Fuel Safety. It Might Be Obvious But We Are Going to Mention It Anyway.
Posted on:Jun 14, 2019
Summer is officially here. But chances are, you’ve already dusted off the mower and had a few passes at your lawn. We’ll assume you did all of the necessary maintenance checks to get your ride ready and primed for the season.
Which brings us to a critical topic as we get back into the regular swing of things: fuel safety.
Fuel safety isn’t limited just to your mower. It should be taken into consideration when using any piece of gas-powered equipment. Safe fuel handling protects you, your employees and others from serious injury, and prevents damage to equipment and property.
With that in mind, here are a few safety reminders to help you avoid potentially life-threatening accidents when handling any kind of fuel.
First and foremost, always use care when handling fuel to prevent spills or fires.
- Discharge static electricity.
- Touch the tank with your hand before fueling to minimize the risk of fire.
- Keep the fueling nozzle in contact with the tank or container at all times.
- This helps prevent unnecessary spills. Wipe up spills immediately and properly dispose of towels.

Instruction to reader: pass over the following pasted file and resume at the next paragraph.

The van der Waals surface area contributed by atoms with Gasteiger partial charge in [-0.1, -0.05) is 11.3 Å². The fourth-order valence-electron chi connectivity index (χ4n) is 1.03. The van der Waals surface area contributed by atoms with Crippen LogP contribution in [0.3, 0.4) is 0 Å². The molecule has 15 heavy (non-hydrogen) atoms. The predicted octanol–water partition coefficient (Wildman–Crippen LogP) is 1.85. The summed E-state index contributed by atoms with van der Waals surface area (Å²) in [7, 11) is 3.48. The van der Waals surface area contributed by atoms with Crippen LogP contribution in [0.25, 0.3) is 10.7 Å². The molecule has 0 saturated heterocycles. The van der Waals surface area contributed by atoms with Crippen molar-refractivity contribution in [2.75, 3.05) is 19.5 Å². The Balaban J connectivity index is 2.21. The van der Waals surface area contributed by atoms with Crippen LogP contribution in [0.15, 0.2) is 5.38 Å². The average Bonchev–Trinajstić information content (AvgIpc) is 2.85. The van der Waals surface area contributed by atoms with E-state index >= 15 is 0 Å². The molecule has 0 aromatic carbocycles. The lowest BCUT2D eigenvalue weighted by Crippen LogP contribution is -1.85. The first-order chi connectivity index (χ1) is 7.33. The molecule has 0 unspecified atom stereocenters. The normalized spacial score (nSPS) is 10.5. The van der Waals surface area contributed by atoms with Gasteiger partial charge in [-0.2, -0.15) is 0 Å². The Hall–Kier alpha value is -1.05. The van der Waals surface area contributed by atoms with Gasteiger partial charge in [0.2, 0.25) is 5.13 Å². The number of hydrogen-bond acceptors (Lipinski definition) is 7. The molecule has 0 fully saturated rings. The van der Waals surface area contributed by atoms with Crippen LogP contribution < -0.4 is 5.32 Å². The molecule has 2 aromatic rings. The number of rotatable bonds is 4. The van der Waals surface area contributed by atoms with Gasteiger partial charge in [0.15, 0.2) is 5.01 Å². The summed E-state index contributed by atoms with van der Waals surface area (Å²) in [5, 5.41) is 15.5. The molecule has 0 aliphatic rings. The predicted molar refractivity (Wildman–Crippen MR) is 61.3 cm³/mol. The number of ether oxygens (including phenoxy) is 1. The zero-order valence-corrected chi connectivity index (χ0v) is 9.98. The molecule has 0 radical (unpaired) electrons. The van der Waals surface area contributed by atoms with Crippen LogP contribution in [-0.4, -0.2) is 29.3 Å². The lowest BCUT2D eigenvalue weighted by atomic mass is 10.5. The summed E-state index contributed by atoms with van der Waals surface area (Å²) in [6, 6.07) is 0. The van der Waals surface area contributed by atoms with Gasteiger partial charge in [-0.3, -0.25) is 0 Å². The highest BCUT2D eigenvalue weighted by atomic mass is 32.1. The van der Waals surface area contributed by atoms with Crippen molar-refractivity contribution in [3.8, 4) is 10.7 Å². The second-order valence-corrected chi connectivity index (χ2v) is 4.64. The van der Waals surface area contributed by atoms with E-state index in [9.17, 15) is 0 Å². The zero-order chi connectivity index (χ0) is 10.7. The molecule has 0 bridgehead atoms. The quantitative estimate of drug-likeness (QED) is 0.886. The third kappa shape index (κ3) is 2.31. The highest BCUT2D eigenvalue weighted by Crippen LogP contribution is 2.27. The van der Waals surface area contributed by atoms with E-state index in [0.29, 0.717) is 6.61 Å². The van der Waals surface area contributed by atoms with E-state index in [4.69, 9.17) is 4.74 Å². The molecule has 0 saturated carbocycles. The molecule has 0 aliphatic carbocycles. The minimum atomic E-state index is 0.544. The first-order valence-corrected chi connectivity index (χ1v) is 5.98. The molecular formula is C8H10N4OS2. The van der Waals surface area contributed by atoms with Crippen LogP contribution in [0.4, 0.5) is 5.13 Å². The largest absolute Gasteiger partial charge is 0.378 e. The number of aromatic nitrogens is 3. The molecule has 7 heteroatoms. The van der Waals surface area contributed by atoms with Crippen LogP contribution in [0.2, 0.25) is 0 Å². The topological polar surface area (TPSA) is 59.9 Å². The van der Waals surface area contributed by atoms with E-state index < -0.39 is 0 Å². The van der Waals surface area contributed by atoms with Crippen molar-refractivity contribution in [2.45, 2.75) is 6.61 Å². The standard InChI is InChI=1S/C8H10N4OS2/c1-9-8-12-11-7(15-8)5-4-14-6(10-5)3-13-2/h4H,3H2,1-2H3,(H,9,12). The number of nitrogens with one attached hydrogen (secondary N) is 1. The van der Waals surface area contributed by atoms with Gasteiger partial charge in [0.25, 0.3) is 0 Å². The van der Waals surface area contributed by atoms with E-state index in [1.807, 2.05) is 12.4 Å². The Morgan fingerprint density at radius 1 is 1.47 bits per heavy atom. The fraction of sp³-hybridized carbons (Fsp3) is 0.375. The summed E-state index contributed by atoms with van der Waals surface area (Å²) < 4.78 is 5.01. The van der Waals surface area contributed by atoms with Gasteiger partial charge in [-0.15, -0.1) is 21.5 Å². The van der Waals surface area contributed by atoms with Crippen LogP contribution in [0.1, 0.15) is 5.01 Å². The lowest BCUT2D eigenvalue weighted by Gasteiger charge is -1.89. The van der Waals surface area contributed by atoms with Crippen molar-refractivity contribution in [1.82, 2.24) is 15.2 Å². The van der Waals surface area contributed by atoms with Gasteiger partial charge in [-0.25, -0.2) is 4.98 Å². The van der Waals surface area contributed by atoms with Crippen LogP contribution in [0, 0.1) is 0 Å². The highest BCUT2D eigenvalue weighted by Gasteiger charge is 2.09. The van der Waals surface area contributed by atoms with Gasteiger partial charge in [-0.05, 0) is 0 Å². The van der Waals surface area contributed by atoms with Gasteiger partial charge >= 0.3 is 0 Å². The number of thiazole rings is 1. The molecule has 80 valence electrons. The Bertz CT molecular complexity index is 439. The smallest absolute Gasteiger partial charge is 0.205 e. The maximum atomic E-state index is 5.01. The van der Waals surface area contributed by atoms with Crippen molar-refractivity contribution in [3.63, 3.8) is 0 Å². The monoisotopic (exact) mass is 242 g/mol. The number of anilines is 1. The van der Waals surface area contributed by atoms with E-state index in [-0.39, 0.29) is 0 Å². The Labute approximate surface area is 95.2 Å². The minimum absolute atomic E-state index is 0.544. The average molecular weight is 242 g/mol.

- Fill fuel tanks or cans outdoors, or in a well-ventilated area, using an approved container
- Inhaling gas vapors can be harmful to your lungs and allow toxic chemicals into your blood.
- Never add fuel when open flames or sparks are present.
- Gas vapors can ignite quickly creating a dangerous situation.
Remember, if you need to refuel your mower in the middle of the day, shut off the engine and allow it to cool at least five minutes before refueling. On especially hot days, more time may be necessary for the engine to cool sufficiently before refueling.
Under normal conditions, the fuel tanks on zero-turn mowers should not be pressurized. If a fuel tank appears distorted in size or shape, do not remove the fuel cap. Wait for the engine to cool completely before slowly twisting the fuel cap to remove any remaining pressure. This will prevent fuel from escaping under pressure, which could cause harm to you or the equipment.
Finally, be sure your are fueling your equipment with the proper fuel. Gasoline and diesel don't mix. Outdoor power equipment is not designed to burn gasoline with more than 10 percent ethanol. You can read more about the risks associated with higher ethanol fuel blends in outdoor power equipment from the Outdoor Power Equipment Institute.
Go, be safe and enjoy the mowing season